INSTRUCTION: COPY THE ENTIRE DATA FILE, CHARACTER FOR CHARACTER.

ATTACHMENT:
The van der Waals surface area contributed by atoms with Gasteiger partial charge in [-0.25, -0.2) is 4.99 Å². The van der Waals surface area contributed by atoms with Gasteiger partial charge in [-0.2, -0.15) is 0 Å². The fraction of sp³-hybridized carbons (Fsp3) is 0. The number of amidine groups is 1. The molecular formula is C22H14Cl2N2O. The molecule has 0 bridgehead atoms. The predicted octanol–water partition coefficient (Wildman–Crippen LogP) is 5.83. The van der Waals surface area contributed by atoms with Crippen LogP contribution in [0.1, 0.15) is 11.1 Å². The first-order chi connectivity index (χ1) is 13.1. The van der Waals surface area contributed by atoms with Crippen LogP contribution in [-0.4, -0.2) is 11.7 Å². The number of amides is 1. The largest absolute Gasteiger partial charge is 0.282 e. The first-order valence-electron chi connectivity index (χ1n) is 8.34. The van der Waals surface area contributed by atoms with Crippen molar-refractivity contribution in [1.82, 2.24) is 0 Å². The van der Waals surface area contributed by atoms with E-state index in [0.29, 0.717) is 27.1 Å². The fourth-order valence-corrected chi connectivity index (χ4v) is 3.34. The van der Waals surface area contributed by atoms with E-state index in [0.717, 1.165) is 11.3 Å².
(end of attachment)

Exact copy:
The van der Waals surface area contributed by atoms with Gasteiger partial charge in [-0.25, -0.2) is 4.99 Å². The van der Waals surface area contributed by atoms with Gasteiger partial charge in [-0.2, -0.15) is 0 Å². The fraction of sp³-hybridized carbons (Fsp3) is 0. The number of amidine groups is 1. The molecular formula is C22H14Cl2N2O. The molecule has 0 bridgehead atoms. The predicted octanol–water partition coefficient (Wildman–Crippen LogP) is 5.83. The van der Waals surface area contributed by atoms with Crippen LogP contribution in [0.1, 0.15) is 11.1 Å². The first-order chi connectivity index (χ1) is 13.1. The van der Waals surface area contributed by atoms with Crippen LogP contribution in [-0.4, -0.2) is 11.7 Å². The number of amides is 1. The largest absolute Gasteiger partial charge is 0.282 e. The first-order valence-electron chi connectivity index (χ1n) is 8.34. The van der Waals surface area contributed by atoms with Crippen molar-refractivity contribution in [1.82, 2.24) is 0 Å². The van der Waals surface area contributed by atoms with E-state index in [0.29, 0.717) is 27.1 Å². The fourth-order valence-corrected chi connectivity index (χ4v) is 3.34. The van der Waals surface area contributed by atoms with E-state index in [0.717, 1.165) is 11.3 Å².